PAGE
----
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Teamwork leads to memorable catch

Teamwork leads to memorable catch

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For the past few years, Fred Vipperman of Grand Island has been hunting with three young men – Sam Sims, Jack Wemhoff, and Laylaway Thoe. Vipperman describes these former Islander football players as fine sportsmen.

“They’ve hunted with me regularly for ducks and geese at my Platte River blind,” said Vipperman. “I’ve been lucky to know them.”

Last year, Vipperman planned a fishing trip to Costa Rica with his young cohorts.

“I thought a deep sea fishing expedition would be an excellent addition to their outdoor sporting life experiences repertoire,” he said.

Unfortunately, the pandemic delayed those plans, twice. It wasn’t until May 2021 that the group, which also included Vipperman’s sister, Elizabeth Hodtwalker, was able to go.

“We arrived just fine,” said Vipperman. “I had connections at the wharf at Los Suenos, Costa Rica, one of the greatest deep sea sport fishing destinations in the world. We stayed in a beautiful, tropical jungle home, Casa Buen Dia, which is owned by a U.S. doctor.”

On day one, the group ventured about 40 miles offshore.

“We caught four beautiful sailfish,” said Vipperman, “and were all very happy, since each young man got to catch one.”

“On day two. The fishing was slow. We only hooked one blue marlin that we estimated to be a 250-pounder, but it broke off”

Day three started out uneventful, too. The boys weren’t catching many fish, and their mentor worried his young friends would lose interest.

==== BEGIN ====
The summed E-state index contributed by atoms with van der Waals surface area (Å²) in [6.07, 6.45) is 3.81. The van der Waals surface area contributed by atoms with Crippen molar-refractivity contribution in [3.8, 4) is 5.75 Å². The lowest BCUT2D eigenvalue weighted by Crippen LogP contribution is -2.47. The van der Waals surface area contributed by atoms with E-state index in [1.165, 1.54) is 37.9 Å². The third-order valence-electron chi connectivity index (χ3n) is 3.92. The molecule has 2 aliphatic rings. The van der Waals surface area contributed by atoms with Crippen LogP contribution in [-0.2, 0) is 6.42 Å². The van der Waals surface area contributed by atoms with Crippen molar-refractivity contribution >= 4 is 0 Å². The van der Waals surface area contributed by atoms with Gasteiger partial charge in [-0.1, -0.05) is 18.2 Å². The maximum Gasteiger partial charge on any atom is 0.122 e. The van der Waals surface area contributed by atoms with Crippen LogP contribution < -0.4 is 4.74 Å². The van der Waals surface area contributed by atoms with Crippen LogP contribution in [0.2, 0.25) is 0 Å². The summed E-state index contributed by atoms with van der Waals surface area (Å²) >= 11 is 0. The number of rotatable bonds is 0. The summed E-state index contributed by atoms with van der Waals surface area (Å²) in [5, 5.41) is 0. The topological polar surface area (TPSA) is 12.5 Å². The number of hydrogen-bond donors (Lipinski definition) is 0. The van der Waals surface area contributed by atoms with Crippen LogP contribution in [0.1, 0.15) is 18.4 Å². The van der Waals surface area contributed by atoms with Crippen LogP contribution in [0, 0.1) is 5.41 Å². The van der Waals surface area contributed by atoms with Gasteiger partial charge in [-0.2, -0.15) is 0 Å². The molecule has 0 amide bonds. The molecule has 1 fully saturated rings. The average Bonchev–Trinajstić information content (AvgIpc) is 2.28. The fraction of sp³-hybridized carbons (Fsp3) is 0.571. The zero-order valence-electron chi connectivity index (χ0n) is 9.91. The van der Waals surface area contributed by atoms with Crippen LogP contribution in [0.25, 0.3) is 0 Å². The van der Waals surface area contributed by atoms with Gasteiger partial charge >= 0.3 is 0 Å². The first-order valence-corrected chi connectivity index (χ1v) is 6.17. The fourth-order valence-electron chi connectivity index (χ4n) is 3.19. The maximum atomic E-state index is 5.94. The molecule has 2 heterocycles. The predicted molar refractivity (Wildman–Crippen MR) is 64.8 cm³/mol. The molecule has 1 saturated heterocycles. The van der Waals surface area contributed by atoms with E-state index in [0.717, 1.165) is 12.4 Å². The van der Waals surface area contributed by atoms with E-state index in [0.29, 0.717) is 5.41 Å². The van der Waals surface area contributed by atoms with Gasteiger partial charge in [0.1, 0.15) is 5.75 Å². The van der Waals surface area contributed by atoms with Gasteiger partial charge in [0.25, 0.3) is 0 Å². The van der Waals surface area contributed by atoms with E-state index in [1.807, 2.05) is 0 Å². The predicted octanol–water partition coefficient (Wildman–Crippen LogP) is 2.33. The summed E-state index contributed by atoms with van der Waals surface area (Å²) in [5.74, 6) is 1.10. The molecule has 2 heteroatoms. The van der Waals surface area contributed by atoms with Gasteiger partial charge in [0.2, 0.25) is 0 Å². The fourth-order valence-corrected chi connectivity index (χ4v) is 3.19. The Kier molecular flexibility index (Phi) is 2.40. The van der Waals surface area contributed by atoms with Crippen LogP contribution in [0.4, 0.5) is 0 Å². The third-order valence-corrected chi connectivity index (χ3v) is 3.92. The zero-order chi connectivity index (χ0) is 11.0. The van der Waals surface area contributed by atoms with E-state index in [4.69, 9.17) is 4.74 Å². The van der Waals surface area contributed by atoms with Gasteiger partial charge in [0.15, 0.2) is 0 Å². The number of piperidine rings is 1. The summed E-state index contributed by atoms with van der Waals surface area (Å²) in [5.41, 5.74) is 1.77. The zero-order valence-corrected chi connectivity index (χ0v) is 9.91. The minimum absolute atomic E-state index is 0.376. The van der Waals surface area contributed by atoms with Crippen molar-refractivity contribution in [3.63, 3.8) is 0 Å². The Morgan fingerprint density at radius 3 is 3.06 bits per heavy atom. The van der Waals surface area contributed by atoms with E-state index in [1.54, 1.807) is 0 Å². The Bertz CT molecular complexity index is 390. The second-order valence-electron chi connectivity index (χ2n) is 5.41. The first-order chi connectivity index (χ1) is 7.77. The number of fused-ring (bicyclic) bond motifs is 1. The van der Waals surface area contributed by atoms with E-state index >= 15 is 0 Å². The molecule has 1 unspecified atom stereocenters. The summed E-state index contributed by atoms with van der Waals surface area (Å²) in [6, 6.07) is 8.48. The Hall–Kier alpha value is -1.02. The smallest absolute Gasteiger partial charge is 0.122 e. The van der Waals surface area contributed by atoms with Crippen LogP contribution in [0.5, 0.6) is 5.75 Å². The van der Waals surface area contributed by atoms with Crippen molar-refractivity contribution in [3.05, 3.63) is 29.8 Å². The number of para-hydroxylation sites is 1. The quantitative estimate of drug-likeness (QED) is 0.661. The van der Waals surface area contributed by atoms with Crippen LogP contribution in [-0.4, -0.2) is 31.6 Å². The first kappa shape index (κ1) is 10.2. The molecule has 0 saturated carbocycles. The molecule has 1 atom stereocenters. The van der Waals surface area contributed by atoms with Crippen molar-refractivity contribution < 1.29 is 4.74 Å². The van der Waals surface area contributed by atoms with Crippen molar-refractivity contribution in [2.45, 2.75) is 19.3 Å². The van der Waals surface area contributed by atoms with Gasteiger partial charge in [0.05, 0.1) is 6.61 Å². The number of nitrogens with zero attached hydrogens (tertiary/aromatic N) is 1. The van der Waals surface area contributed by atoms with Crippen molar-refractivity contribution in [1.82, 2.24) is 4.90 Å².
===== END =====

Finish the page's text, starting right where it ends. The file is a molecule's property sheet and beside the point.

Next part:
“Then it happened!” said Vipperman.

A big marlin suddenly struck a bonita-baited line near the boat, spun, struck another nearby bait, and got hooked. The fish then made a run for it.

“Its first jump was about 150 yards behind the boat,” said Vipperman. “We couldn’t believe our eyes. It was a huge black marlin.”

The former teammates used teamwork to battle the big fish.

“Sam, Jack, and Laylaway each took turns fighting the marlin over the next couple hours on 100-pound test line with 50-pound test leader,” Vipperman noted. “About an hour into it, while Jack was fighting the fish, it jumped twice 75 yards away.”

“All three got to be Santiago of Hemingway’s The Old Man and the Sea,” observed Vipperman.

“Jack finally got the fish close enough to the boat that it could have been gaffed or harpooned, but everyone agreed it’d be a shame to kill this magnificent fish.We decided we’d either cut the line or wait for the marlin to dislodge the hook and break free.”

Besides, the marlin was way too big to safely bring into the boat.

When the marlin was about 15 yards away, it made two final jumps.

“It was an unbelievable sight etched indelibly into our minds forever,” Vipperman reflected. “Then Sam let the line go slack and the fish freed itself.”

Vipperman was given the hook as a trophy memento of this incredible experience.

“Best of all, it was Jack’s 21st birthday, and what a birthday it was!” said Vipperman.

After examining Hodtwalker’s video, several experienced boat captains estimated the giant black marlin weighed over 700 pounds. Vipperman was proud of his friends, both for their teamwork and stamina in fighting the fish, and for their decision to let it go.

“Unlike the huge marlin of Hemingway’s novel, both the fish and the young fishermen won,” said Vipperman.

Jarrod Spilger writes about the outdoors for the Independent.

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